Glen Millar PowerPoint WorkBench PowerPoint MVP
since 2003
  logic for PowerPoint designers and presenters  
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Welcome to these tutorials, many of which were unique concepts when first published!


animate: techniques to animate your presentation

[ principle 1- squash and stretch ] principle 2- anticipation ] principle 3- staging- 1 ] principle 3- staging- 2 ] animation 1 ] animation 2 ] animation 3 ] animate & annotate ] animate by position ] animate cropped text ] animate on the moove ] change animation ] hidden pivot animation ] mask animations ] multiple motion paths ] spin a word art animation ] spin an image animation ] twist & morph animation ] wide screen PowerPoint on the fly ] time lapse animations ] overlapping powerpoint animations ]


12 principles of animation

 1- squash and stretch

Logic: simulate animations to be more real, based on sound animation principles.

The “old men of animation” established the 12 principles of animation when working for the Disney studios. While not all of the principles are fully supported by Microsoft PowerPoint 2010 (or 2007, or 2013), there is much that we can learn that will improve our presentations.

Real objects are real! That is, they have dimensions, are composed of matter and the real world can interct with them. For example, if you were to drop the tennis ball, the ball would fall, accelerating, hit the ground and bounce.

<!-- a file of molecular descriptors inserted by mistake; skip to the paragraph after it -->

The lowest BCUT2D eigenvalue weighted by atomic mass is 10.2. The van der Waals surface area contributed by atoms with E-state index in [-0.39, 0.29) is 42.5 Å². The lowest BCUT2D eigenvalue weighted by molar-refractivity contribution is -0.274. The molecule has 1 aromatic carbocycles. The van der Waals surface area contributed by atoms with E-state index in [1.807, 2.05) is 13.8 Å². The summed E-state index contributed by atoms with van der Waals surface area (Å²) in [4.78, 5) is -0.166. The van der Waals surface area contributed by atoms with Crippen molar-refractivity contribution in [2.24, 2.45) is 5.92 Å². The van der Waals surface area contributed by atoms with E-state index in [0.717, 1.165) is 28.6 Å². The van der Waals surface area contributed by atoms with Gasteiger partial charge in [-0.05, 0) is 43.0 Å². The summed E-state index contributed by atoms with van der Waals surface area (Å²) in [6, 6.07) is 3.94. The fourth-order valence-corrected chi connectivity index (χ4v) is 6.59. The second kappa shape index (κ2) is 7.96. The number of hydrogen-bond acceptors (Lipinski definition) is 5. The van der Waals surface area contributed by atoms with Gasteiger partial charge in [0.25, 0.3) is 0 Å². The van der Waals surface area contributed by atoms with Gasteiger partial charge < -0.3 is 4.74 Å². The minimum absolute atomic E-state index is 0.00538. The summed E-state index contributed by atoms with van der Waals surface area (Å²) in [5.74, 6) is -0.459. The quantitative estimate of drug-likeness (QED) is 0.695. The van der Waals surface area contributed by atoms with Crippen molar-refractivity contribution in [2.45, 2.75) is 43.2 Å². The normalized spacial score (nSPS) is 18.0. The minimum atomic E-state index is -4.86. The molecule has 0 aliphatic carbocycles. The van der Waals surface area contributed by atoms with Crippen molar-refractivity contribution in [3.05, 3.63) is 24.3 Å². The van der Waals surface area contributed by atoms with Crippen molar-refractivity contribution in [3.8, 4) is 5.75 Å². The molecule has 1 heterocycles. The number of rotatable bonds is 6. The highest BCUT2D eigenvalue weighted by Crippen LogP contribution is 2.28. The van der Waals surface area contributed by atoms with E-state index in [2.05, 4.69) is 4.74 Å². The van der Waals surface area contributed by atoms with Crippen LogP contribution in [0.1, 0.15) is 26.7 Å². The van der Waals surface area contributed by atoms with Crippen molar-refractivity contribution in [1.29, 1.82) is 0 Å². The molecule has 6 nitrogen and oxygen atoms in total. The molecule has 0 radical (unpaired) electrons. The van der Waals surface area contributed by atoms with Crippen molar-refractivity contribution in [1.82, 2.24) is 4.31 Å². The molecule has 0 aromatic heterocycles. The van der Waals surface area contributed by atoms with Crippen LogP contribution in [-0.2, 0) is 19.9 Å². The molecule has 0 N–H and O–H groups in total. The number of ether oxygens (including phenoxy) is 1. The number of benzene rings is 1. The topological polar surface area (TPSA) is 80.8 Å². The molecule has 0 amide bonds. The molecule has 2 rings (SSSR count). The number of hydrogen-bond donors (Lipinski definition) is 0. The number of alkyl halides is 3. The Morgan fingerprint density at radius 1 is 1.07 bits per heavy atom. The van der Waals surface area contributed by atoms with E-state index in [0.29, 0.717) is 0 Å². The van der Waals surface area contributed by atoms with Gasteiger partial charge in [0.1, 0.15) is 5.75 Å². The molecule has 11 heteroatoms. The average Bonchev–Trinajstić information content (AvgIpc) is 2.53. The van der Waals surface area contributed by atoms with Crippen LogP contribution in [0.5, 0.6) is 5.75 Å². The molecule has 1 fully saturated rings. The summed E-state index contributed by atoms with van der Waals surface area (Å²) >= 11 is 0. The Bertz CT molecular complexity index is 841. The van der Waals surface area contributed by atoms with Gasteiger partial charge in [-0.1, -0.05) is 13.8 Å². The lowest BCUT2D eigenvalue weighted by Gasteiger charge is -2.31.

Technically, mass is an object’s resistance to acceleration. And an object that is moving displays inertia, and under gravity, and object has weight (mass time acceleration due to gravity).

What does this mean in PowerPoint? It is easy to assume that an object such as a picture in PowerPoint has no mass. In fact that is actually correct because it’s really only pixels on the screen. However, there is a lot we can do to simulate real-life within PowerPoint. And that is the basis for the next 12 tutorials.


Technique 1

Insert an image on a PowerPoint slide (there are two in the example above).

Have the image animated to Fly In, from left.

Set the image to grow shrink animation-80% horizontal and 120% vertical. make sure this Emphasis animation is near the end of the Fly In effect! When the image stops at its final resting position, it will look like it squishes a bit, then bounces back to normal

Technique 2

You can also use a bounce effect to simulate "weight". Notice at the end of the video, the image bounces back. Where the timing of the Fly In effect is slow, the bounce is small. where the Fly In effect is fast, the bounce is greater.





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